Think of Melvin as an expert blackjack player. He knows when to hit and when to stay, split and double down (always on 11), and maybe he’s counting cards or just aces/face cards and maybe, just maybe, he’s got someone at the next table with an angle on the cards relaying information on cards Melvin shouldn’t be able to see. Box Melvin’s going to be able to even the odds against the casino, maybe even scrape out some money.

The trouble is that Box has a quirk. He decides that whenever he has over 18 and both cards are black, he’ll hit. Every time. This makes him a less able player, even though for the most part, he may be doing a good job and still able to stay above water.

You see where I’m going with this. That the Mariners failed to score 1 or more runs in a game Melvin gave up on when they were only 1 back doesn’t mean that he pushed the right buttons in letting the game get away from the team. To run my blackjack analogy into the ground, every hand is a random outcome. You can’t say “oh, if only you hadn’t folded, I’d have gotten that 3 of spades and beat the dealer”. Well, you can, but it means you’re dumb. If you replayed Sunday’s game again with the same pitching changes, you almost certainly get the win out of it, but that doesn’t mean that Melvin made the right moves, or that Bochy didn’t win the game by throwing everything at Melvin and then, when Melvin was distracted, clocking him with the kitchen sink.

I miss Piniella, in a way. I was talking to my Dad about this this weekend — Piniella didn’t care what the score was, all he cared about was how he was going to win the most games. A tie game was a game the M’s hadn’t taken the lead yet. A 1-run deficit? He’d scratch that out any way he could, small ball or whatever. 2 runs? He was looking for a way to put his foot in the other manager’s ass. Piniella challenged every team he ever managed to win: he expected it of them, and he settled for nothing less. I frequently didn’t agree with his tactics, but I always respected that about him.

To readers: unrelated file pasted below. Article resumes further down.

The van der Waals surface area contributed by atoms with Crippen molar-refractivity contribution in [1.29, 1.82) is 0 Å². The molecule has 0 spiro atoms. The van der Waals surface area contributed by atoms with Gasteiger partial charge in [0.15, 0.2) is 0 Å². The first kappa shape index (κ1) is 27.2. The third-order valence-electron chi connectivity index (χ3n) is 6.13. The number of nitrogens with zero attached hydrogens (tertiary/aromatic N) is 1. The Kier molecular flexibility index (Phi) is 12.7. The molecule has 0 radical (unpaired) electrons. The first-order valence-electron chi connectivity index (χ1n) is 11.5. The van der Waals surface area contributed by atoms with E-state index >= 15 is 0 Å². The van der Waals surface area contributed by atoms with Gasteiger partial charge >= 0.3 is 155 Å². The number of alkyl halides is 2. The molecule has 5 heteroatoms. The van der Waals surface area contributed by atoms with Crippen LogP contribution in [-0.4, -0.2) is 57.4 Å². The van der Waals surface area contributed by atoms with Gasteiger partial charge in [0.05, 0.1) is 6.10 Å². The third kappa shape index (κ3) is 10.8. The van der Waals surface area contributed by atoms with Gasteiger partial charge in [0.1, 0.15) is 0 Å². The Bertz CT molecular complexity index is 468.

Melvin concedes the tie, he concedes the losses. I know that Melvin manages a veteran team of professionals blah blah blah, and I know chemistry’s bunk yadda yadda yadda, but I still wonder — what does his team think about it? Are we going to see his players mail it in in any situation where they’re not in the lead because Box clearly does?

June 30, 2003 · Filed Under Mariners · Comments Off on  

Aaron Harang is the starting pitcher for the A’s tonight. Aaron Harang is also right-handed.

Dan Wilson is the starting catcher for the Mariners tonight. Do you know what Dan Wilson has done against right-handed pitchers this year? In 95 at-bats, he has 16 hits, only two of those for extra bases, drawn 3 walks, and has struck out 22 times. Thats a .168/.194/.200 line, good for a .394 OPS. Just for comparison sakes, the Mariners pitchers went 5 for 23 in interleague play, giving them a .218/.218/.218 line, good for a .436 OPS.

So, yes folks, when Dan Wilson starts against a right-handed pitcher, the Mariners would theoretically improve by having Joel Pineiro or Ryan Franklin pinch-hit for him.

June 30, 2003 · Filed Under Mariners · Comments Off on  

The good news: Matt White has been sent back to Cleveland and replaced by Aaron Taylor on the roster.

The bad news: Pat Gillick officially gave up Sheldon Fulse for absolutely nothing.